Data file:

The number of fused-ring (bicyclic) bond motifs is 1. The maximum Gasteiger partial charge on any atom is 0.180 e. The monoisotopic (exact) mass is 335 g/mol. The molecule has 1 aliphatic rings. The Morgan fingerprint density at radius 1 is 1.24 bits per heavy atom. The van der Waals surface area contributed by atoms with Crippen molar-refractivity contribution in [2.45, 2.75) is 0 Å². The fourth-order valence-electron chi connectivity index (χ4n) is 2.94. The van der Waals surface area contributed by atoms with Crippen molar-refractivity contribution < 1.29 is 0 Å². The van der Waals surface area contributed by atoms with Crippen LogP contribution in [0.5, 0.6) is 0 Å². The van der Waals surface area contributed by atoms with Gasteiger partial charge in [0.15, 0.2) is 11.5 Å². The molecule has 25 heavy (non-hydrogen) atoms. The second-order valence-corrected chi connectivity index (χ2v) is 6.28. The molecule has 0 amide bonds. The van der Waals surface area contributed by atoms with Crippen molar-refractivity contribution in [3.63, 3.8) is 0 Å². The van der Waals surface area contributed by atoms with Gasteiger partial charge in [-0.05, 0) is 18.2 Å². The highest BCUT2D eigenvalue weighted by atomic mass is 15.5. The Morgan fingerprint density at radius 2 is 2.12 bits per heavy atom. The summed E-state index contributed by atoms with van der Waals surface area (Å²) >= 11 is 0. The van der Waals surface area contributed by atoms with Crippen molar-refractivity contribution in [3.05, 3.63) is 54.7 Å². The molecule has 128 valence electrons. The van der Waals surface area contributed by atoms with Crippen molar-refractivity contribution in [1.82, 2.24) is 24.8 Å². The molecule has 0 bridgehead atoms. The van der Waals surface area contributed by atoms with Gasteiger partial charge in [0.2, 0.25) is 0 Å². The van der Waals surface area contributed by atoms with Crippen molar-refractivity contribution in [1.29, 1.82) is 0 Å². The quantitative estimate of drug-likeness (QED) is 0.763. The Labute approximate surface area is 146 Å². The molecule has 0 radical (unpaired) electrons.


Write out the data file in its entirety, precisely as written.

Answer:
The number of fused-ring (bicyclic) bond motifs is 1. The maximum Gasteiger partial charge on any atom is 0.180 e. The monoisotopic (exact) mass is 335 g/mol. The molecule has 1 aliphatic rings. The Morgan fingerprint density at radius 1 is 1.24 bits per heavy atom. The van der Waals surface area contributed by atoms with Crippen molar-refractivity contribution in [2.45, 2.75) is 0 Å². The fourth-order valence-electron chi connectivity index (χ4n) is 2.94. The van der Waals surface area contributed by atoms with Crippen molar-refractivity contribution < 1.29 is 0 Å². The van der Waals surface area contributed by atoms with Crippen LogP contribution in [0.5, 0.6) is 0 Å². The van der Waals surface area contributed by atoms with Gasteiger partial charge in [0.15, 0.2) is 11.5 Å². The molecule has 25 heavy (non-hydrogen) atoms. The second-order valence-corrected chi connectivity index (χ2v) is 6.28. The molecule has 0 amide bonds. The van der Waals surface area contributed by atoms with Crippen molar-refractivity contribution in [3.63, 3.8) is 0 Å². The van der Waals surface area contributed by atoms with Gasteiger partial charge in [-0.05, 0) is 18.2 Å². The highest BCUT2D eigenvalue weighted by atomic mass is 15.5. The Morgan fingerprint density at radius 2 is 2.12 bits per heavy atom. The summed E-state index contributed by atoms with van der Waals surface area (Å²) >= 11 is 0. The van der Waals surface area contributed by atoms with Crippen molar-refractivity contribution in [3.05, 3.63) is 54.7 Å². The molecule has 128 valence electrons. The van der Waals surface area contributed by atoms with Crippen molar-refractivity contribution in [1.82, 2.24) is 24.8 Å². The molecule has 0 bridgehead atoms. The van der Waals surface area contributed by atoms with Gasteiger partial charge in [0.2, 0.25) is 0 Å². The van der Waals surface area contributed by atoms with Crippen molar-refractivity contribution in [1.29, 1.82) is 0 Å². The quantitative estimate of drug-likeness (QED) is 0.763. The Labute approximate surface area is 146 Å². The molecule has 0 radical (unpaired) electrons.